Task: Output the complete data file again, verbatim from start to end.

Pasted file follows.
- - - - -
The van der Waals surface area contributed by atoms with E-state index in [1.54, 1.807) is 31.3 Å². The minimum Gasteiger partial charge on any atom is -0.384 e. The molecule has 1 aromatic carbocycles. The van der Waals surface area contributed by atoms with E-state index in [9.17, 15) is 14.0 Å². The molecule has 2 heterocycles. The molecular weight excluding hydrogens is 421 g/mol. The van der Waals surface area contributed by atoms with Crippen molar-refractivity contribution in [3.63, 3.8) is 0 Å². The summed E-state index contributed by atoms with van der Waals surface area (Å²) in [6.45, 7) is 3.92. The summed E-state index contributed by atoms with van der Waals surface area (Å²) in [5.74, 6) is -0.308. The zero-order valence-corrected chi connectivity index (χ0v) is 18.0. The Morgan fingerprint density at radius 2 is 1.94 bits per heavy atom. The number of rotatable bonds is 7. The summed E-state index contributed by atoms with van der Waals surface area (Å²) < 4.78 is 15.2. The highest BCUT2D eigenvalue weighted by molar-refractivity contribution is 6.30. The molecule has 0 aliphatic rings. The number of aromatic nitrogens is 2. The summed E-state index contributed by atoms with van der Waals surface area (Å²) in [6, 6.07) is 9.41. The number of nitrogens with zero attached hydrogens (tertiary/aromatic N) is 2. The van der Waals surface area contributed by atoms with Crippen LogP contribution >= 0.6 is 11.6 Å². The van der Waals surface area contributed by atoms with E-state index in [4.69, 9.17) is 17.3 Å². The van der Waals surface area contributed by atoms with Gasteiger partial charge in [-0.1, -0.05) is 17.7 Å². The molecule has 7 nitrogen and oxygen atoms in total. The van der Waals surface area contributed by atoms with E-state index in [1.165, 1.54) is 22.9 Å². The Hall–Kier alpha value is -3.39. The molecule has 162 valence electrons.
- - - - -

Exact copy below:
The van der Waals surface area contributed by atoms with E-state index in [1.54, 1.807) is 31.3 Å². The minimum Gasteiger partial charge on any atom is -0.384 e. The molecule has 1 aromatic carbocycles. The van der Waals surface area contributed by atoms with E-state index in [9.17, 15) is 14.0 Å². The molecule has 2 heterocycles. The molecular weight excluding hydrogens is 421 g/mol. The van der Waals surface area contributed by atoms with Crippen molar-refractivity contribution in [3.63, 3.8) is 0 Å². The summed E-state index contributed by atoms with van der Waals surface area (Å²) in [6.45, 7) is 3.92. The summed E-state index contributed by atoms with van der Waals surface area (Å²) in [5.74, 6) is -0.308. The zero-order valence-corrected chi connectivity index (χ0v) is 18.0. The Morgan fingerprint density at radius 2 is 1.94 bits per heavy atom. The number of rotatable bonds is 7. The summed E-state index contributed by atoms with van der Waals surface area (Å²) < 4.78 is 15.2. The highest BCUT2D eigenvalue weighted by molar-refractivity contribution is 6.30. The molecule has 0 aliphatic rings. The number of aromatic nitrogens is 2. The summed E-state index contributed by atoms with van der Waals surface area (Å²) in [6, 6.07) is 9.41. The number of nitrogens with zero attached hydrogens (tertiary/aromatic N) is 2. The van der Waals surface area contributed by atoms with Crippen LogP contribution >= 0.6 is 11.6 Å². The van der Waals surface area contributed by atoms with E-state index in [4.69, 9.17) is 17.3 Å². The van der Waals surface area contributed by atoms with Gasteiger partial charge in [-0.1, -0.05) is 17.7 Å². The molecule has 7 nitrogen and oxygen atoms in total. The van der Waals surface area contributed by atoms with E-state index in [1.165, 1.54) is 22.9 Å². The Hall–Kier alpha value is -3.39. The molecule has 162 valence electrons.